Collaborative Post¦ Health problems in the winter are rife, especially amongst children. Nurseries and primary schools can be ground zero for germs and bacteria, and your child will bring all of these home with them at least 5 times a week. And seeing as we spend more time indoors when it’s cold outside, these germs will spread quickly.
So it’s best to know the signs. A simple sniffle can very soon turn into a full blown case of something like Bronchitis. But knowing how to keep the household germ profile low, and then getting treatment started early, are the best things to do. Check out some advice below.
Colds and Flu
Colds and flu are an obvious one here, but some cases can get a little more serious – more on that below. Teaching kids to wash their hands regularly is great for healthy habit forming, but it’s not something you can solely rely on. It’s best to keep your home as disinfected as possible during the winter, to keep germ spread contained, and to help you catch anything out of the ordinary early on.
Whooping cough is characterised by the general ‘whooping’ sound of someone trying to catch their breath after a bout of coughing. However, before it gets to that stage, it can seem very much just like a normal cold.
As such, if your child is prone to catching colds, it might be best to take them to the doctor during the colder months as soon as you notice the usual runny nose and red eyes. Indeed, whooping cough is a good example of a more serious illness that’s common amongst children that can masquerade as something else, so always edge on the side of caution.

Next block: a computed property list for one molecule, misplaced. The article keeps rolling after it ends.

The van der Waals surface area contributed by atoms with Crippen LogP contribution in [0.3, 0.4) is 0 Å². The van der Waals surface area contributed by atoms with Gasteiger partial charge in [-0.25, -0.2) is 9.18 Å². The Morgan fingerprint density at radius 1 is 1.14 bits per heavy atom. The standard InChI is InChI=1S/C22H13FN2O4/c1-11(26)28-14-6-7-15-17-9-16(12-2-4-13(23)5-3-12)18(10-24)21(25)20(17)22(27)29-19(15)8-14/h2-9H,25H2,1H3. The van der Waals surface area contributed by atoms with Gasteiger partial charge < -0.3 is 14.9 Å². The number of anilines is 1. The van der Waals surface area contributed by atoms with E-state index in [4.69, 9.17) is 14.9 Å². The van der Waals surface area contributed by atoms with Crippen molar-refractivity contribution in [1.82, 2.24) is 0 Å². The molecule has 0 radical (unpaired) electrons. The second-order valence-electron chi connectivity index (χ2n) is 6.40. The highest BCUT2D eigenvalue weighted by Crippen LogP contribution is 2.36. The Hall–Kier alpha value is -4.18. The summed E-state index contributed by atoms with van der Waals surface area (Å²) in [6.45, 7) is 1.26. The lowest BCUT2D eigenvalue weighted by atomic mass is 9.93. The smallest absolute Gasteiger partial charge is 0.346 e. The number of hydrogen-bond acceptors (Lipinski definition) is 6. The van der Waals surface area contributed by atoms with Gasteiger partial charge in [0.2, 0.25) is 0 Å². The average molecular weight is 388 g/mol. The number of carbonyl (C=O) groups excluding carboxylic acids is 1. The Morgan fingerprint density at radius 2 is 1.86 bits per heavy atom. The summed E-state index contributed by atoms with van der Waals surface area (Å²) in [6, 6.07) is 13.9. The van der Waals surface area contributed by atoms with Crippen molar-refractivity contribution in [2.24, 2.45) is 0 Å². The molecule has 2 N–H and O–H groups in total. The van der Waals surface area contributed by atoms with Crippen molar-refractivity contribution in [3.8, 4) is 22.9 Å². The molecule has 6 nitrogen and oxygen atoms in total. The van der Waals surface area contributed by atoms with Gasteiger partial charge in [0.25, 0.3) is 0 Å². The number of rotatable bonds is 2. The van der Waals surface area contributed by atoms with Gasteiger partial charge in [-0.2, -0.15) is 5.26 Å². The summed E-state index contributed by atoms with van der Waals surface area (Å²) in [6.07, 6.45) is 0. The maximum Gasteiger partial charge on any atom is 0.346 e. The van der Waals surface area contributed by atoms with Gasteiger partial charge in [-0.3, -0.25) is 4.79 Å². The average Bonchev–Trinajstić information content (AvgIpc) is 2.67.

A vitamin deficiency doesn’t sound like too big a problem, but it can soon turn into one! And these are a lot more common during winter, when we don’t get too much sunlight and our bodies work a bit harder to keep us warm. But if you know iron deficiency symptoms and can spot them before they progress, you can avoid a slew of breathing and blood problems as they get older.
Similarly, if you ensure your kids always wrap up warm, put a bit more protein into their diet, and get outside for at least 20 minutes a day, you can keep the most common deficiencies at bay.
Seasonal Affective Disorder
Do you notice your kids getting a bit more upset, tired, and frustrated during the winter? It could be because of seasonal affective disorder, or SAD. This is a type of depression that affects most people around the world, but it can go ignored in kids. People can write it off as misbehaving or something a child will grow out of, but if you notice a pattern over time, it might be worth speaking to a doctor about it.
Winter can be an unhealthy season. Check for symptoms like these regularly in your house.